Archives » Scottish Fiction

Mr Alfred M.A. by George Friel

Canongate Classics, 1987, 181 p, plus v p Introduction by Douglas Gifford. First published in 1972. One of the 100 best Scottish Books.

Mr Alfred is an ageing teacher of English unable to make connections with the pupils at the school where he teaches – a comprehensive in a rough area. Never married, his sense of failure is compounded by the lack of success his poetry collection found. His only solace is to habituate the local and not so local pubs. Not even ladies of the night hold any attraction for him. Strangely – the practice was not followed in the schools I attended as a pupil at much the same time as this book is set – the classes in Mr Alfred’s school are segregated by sex; until halfway through the book he has never taught girls.

Alfred is particularly irritated by the habitual misbehaviour, in and out of school, of Gerald Provan, a child whose mother indulges and cossets him, perhaps as a counterbalance for the absence of his father – though it was not uncommon for mothers of that generation to favour sons unduly. Gerald’s younger sister, Senga, is under no illusions as to Gerald’s unpleasantness as she has to bear its brunt at home. Mr Alfred’s mistake in striking Gerald in class becomes the source of the abiding resentment of and animosity towards Alfred of both son and mother.

A particular example of Scottish perceptions lies in the incidental exchange, “‘How is she qualified to improve anybody?’ Mr Alfred asked.
“I told you,’ said Mr Dale. ‘She’s English,’” which speaks volumes.

We also have, “Scotch reserve looked askance on kissing even between kin.”

An odd interpolation comes with the passages concerning the doomed relationship between relatively well-to-do Graeme Roy and the working class Martha Weipers, whose respective parents disapprove of the liaison. Both go on to University but while Martha does well Graeme fails his first year exams. Neither was taught by Mr Alfred but Martha’s sister, Rose, is in his first girls’ class and he forms too close an attachment to her, sending her to buy his lunch, rewarding her with pocket money, inviting her to his classroom at lunchtime. While he is aware such relationships can overstep the boundaries of decent behaviour he shies away from the thought – or act – of exploiting theirs in any sexual way. His conduct is nevertheless highly unprofessional and it provides the two Provans with the perfect excuse to accuse him. He is forced out to another, rougher, school – a Primary – and his descent accelerates.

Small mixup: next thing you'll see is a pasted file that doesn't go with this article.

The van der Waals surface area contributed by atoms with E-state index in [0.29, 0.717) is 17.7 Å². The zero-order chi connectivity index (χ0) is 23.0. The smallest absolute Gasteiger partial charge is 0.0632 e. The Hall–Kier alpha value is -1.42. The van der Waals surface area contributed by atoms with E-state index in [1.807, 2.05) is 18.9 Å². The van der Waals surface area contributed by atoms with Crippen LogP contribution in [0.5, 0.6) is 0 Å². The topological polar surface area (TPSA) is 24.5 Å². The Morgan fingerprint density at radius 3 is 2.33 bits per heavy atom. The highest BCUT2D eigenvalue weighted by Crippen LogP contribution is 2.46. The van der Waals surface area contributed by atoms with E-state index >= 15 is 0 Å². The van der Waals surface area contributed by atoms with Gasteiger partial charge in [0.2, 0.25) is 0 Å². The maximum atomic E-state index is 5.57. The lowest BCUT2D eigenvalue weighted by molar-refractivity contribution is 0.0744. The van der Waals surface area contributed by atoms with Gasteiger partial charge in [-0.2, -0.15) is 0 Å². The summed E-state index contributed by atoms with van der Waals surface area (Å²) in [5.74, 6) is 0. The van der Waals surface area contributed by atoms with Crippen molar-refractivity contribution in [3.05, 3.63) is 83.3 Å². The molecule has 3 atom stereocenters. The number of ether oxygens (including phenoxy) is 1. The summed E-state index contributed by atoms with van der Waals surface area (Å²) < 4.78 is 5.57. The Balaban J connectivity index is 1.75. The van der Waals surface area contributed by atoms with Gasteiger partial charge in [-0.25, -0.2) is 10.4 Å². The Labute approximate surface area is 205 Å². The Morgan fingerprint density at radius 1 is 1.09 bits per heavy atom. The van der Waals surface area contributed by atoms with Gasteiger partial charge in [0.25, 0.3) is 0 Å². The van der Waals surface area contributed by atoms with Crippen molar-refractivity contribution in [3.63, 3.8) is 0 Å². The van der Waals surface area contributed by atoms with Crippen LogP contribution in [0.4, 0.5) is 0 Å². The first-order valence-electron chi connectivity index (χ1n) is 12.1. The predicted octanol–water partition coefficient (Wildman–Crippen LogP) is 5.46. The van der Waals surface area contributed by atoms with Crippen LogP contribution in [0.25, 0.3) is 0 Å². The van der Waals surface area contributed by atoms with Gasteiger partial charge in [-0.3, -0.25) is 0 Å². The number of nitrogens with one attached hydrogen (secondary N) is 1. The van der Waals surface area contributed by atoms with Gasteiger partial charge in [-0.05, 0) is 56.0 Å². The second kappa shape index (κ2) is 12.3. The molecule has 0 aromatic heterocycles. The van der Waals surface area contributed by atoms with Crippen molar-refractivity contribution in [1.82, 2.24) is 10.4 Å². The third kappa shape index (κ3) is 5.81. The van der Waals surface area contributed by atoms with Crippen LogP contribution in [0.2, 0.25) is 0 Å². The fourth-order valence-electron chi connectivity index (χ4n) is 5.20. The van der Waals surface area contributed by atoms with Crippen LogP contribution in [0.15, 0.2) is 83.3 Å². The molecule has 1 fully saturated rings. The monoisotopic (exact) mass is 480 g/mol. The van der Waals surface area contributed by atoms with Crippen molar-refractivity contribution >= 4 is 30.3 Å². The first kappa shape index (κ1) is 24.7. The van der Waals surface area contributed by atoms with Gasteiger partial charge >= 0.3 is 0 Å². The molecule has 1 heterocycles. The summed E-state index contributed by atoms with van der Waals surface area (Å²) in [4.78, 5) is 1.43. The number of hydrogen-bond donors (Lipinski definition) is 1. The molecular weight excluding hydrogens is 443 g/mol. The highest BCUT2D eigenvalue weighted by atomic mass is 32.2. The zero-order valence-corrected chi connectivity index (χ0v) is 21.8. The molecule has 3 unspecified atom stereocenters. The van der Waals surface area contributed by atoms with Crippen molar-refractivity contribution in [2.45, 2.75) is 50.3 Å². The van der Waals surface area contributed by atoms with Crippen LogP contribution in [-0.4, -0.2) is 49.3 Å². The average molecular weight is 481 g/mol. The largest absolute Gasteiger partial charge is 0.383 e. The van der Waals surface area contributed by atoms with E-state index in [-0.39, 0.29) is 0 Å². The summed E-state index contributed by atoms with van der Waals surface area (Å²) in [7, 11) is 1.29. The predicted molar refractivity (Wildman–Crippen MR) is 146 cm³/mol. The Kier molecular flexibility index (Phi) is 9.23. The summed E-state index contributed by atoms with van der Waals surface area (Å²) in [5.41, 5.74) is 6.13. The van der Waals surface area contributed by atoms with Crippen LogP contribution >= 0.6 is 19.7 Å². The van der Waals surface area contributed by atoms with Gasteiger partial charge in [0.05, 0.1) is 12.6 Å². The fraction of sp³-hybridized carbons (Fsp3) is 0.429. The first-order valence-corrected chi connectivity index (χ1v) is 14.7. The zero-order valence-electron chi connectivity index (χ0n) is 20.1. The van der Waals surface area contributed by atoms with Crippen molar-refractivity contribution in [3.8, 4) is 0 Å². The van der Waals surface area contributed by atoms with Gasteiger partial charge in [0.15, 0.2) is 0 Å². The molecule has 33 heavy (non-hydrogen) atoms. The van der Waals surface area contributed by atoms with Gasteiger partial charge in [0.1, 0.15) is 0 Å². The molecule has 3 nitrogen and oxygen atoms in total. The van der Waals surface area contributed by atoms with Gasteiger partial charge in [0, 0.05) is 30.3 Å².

Much of the latter part of the book sees Mr Alfred wandering the streets at night pondering the writing on the wall, a host of graffiti asserting different gang allegiances, each name followed by the words YA BASS. This sense of societal breakdown had been presaged by Gerald Provan’s encouragement of after-school fights in the Weavers Lane, the casual psychological cruelty he and his cohorts visit on Granny Lyons, their baiting of and petty theft from Italian shopkeeper Mr Ianello, and is accentuated when Mr Alfred witnesses encounters between gangs in broad daylight. Alfred even takes up chalk himself to reproduce that original writing on the wall, MENE MENE TEKEL UPHARSIN, in a cri-de-coeur against Philistinism. This protest is only too redolent of Alfred’s estrangement from the world he inhabits, an estrangement mirrored in the text by Friel’s use of uncommon words – kyphosis, pandiculating, messan, raniform, poplitic, ophidian, invulting, claudication, lycorexia, perlustration, battology, nuchal, diplopia, prosthodontia, pyknophrasia, and indeed by the untranslated reference to Belshazzar’s Feast above. Alfred’s subsequent arrest leads to a psychologist pronouncing him to be suffering from a whole list of phobias.

While the book is rooted in Scottishness – or at least in the experiences of the Glasgow conurbation – Alfred’s feeling of dissatisfaction with the world as it turned out has a more universal resonance.

Pedant’s corner:- In the Introduction: “she borde the kitchen” (the book’s text had borded.) Otherwise; “she borded the kitchen sink (bordered?) “you hands” (your hands,) comming up (coming up,) invulting (I can’t find a definition of this,) lushus (of a blonde, but why not luscious?) Mr Briggs’ (Mr Briggs’s,) “so remoted from the world’s slow stain,” (is an awkward way to phrase it. Was it perhaps meant to be so removed from the world?) broadshouldered (not one word surely? Or at least hyphenated,) the Garelochhead (Garelochhead is a village/town, it does not require a ‘the’ before it,) apotrapaic (apotropaic,) Mr Brigg’s (Mr Briggs’s,) Pythagoras’ theorem (Pythagoras’s,) a missing full stop.